New minister will be given time to learn the ropes of policies and politics
BARRY PORTER in Bangkok
Thai Prime Minister Chavalit Yongchaiyudh says he will not hand full responsibility for Thailand's troubled economy to his new Finance Minister Thanong Bidaya - or not until he has learnt the ropes, at least.
After returning yesterday from a two-day state visit to Cambodia and Laos, Mr Chavalit said he would retain overall responsibility for economic policy while Mr Thanong looked after more specific financial matters, such as banking, property loans, mergers of financial institutions and currency.
Mr Chavalit said: 'He has the knowledge and the experience, but he should be given time to study policy and to do his job.' Mr Thanong, 49, the former president of Thai Military Bank, is a newcomer to politics and government, having been recruited hurriedly following the resignation of Amnuay Viravan last week.
Mr Chavalit said he had every confidence in Mr Thanong, describing him as a capable man, but said he needed time to study Thai economic policy and familiarise himself with Mr Amnuay's policies.
Mr Thanong spent much of Saturday being briefed by his predecessor and later said he had a clearer picture of the challenges ahead. He also met former finance minister in the Prem government, Suthee Singhasaneh.
Mr Thanong said he intended to focus on balancing the books and would make repaying foreign debt a key target. He said he would review Thailand's high interest rates, which had been imposed to stem capital outflows.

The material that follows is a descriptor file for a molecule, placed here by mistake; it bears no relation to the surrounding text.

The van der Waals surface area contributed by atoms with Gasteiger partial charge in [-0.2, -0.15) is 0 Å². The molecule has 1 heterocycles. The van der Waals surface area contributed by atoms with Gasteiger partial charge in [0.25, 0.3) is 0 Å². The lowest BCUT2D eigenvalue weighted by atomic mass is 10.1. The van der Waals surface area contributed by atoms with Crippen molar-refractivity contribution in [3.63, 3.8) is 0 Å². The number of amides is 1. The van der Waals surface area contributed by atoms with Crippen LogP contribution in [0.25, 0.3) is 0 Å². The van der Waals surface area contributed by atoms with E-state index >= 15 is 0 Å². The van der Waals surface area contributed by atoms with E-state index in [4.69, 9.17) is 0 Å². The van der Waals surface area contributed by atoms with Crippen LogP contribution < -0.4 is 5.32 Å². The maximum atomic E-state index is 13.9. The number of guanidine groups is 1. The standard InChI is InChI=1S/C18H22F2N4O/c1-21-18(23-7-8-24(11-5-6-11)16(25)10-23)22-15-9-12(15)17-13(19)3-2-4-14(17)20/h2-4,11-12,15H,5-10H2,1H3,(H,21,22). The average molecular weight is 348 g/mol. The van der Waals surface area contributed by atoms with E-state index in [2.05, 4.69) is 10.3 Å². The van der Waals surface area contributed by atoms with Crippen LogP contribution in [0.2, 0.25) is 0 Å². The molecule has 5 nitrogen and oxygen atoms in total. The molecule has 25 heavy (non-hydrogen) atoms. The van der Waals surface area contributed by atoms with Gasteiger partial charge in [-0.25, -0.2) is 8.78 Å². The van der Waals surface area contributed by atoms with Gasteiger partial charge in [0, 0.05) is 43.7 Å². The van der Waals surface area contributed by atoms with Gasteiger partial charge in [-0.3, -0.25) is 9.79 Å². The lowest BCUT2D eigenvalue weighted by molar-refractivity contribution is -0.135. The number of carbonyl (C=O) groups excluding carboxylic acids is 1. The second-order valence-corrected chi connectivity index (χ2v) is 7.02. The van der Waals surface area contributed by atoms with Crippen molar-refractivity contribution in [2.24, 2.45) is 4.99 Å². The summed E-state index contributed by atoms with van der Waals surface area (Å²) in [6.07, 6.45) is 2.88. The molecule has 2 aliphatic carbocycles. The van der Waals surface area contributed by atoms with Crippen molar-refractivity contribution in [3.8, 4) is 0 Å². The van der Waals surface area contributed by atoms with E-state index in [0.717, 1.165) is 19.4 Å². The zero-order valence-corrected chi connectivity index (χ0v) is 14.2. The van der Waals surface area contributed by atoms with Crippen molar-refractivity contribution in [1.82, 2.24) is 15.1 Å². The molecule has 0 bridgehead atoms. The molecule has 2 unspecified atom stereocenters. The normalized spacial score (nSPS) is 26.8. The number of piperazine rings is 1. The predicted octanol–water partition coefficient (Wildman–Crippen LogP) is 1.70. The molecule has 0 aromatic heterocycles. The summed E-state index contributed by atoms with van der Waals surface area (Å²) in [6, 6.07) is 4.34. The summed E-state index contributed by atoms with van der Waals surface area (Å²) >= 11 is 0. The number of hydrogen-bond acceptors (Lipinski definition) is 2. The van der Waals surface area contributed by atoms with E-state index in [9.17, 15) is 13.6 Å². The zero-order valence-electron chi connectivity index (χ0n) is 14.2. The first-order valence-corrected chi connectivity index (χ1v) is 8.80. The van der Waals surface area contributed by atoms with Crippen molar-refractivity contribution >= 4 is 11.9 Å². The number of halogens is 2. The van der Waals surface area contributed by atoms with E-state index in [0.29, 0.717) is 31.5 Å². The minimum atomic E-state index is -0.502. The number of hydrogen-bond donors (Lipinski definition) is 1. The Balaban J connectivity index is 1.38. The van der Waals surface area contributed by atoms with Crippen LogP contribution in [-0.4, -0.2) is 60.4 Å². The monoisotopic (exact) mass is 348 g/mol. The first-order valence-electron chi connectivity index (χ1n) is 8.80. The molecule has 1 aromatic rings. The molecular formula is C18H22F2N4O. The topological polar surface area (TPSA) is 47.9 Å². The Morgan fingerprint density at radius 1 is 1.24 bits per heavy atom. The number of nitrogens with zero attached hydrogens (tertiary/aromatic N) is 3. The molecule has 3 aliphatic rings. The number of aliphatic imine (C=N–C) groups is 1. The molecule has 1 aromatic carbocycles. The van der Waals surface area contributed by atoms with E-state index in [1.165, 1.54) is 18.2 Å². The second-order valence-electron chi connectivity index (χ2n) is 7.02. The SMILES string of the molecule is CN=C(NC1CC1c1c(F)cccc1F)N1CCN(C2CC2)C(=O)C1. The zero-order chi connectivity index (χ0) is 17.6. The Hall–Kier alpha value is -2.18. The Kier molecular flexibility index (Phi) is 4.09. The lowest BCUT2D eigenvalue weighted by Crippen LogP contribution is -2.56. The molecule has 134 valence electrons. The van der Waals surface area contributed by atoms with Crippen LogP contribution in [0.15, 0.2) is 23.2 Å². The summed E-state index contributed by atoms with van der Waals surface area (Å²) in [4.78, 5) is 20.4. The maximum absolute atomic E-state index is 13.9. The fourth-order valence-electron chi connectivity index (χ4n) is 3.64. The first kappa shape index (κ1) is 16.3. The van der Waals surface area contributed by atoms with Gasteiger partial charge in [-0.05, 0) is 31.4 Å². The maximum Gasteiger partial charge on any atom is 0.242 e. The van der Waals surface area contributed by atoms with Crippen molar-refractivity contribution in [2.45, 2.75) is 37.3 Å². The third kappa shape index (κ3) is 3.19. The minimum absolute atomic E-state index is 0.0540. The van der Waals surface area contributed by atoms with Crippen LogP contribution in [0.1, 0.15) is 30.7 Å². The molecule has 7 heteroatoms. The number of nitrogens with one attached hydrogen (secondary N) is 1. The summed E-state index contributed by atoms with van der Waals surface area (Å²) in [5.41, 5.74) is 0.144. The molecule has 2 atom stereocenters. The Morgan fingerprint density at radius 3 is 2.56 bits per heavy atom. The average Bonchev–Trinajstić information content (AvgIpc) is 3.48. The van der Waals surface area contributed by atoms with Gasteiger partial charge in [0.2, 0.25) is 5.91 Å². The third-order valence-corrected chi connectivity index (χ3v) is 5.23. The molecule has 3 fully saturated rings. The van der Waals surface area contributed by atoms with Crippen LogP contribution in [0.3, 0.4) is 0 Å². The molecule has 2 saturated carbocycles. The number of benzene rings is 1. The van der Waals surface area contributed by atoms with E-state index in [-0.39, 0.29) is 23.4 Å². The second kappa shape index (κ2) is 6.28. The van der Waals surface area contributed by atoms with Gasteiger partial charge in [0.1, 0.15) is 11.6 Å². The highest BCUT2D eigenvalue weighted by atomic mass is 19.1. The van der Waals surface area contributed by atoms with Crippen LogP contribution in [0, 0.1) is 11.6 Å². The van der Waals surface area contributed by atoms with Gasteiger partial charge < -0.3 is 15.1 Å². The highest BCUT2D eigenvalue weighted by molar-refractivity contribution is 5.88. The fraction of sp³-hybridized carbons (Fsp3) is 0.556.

He would not be drawn on his policy towards the baht.
Thailand's balance of payments deficit for the first four months this year was 20 billion baht (about HK$6.1 billion), compared with a surplus for the period last year. This was aggravated by damaged capital inflows resulting from declining international confidence in Thailand's macroeconomic conditions.
This means a depletion of the national foreign reserves. The latest figures are due to be announced by the Bank of Thailand next week. The last official figure given was US$38 billion.
Mr Thanong said he was hoping to ensure smooth capital flows so that Thailand could repay the principal and interest on its foreign debts, which stood at $85 billion, or 45 per cent of gross domestic product, as of May.
Of this, the private sector owed $466 billion and the private sector $19 billion.
Mr Thanong said that during the past few years of economic boom, a large amount of foreign capital had been used in unproductive areas, especially the property sector where debts amounted to 800 billion baht.
The immediate problem facing the country was its ability to repay these debts. Thailand had invested too heavily in the property sector, instead of areas such as export production which generated foreign exchange returns.
The government would seek advice from Thai and foreign experts as well as international organisations in preparing a comprehensive package to address the issue, he said.
Asked if he was worried by his lack of a political base, the non-elected minister said he was confident the Prime Minister would protect him from politicking between factions in the six-member coalition government.
'I am not worried. That is the business of politicians,' he said. 'My duty is only to work for the country.'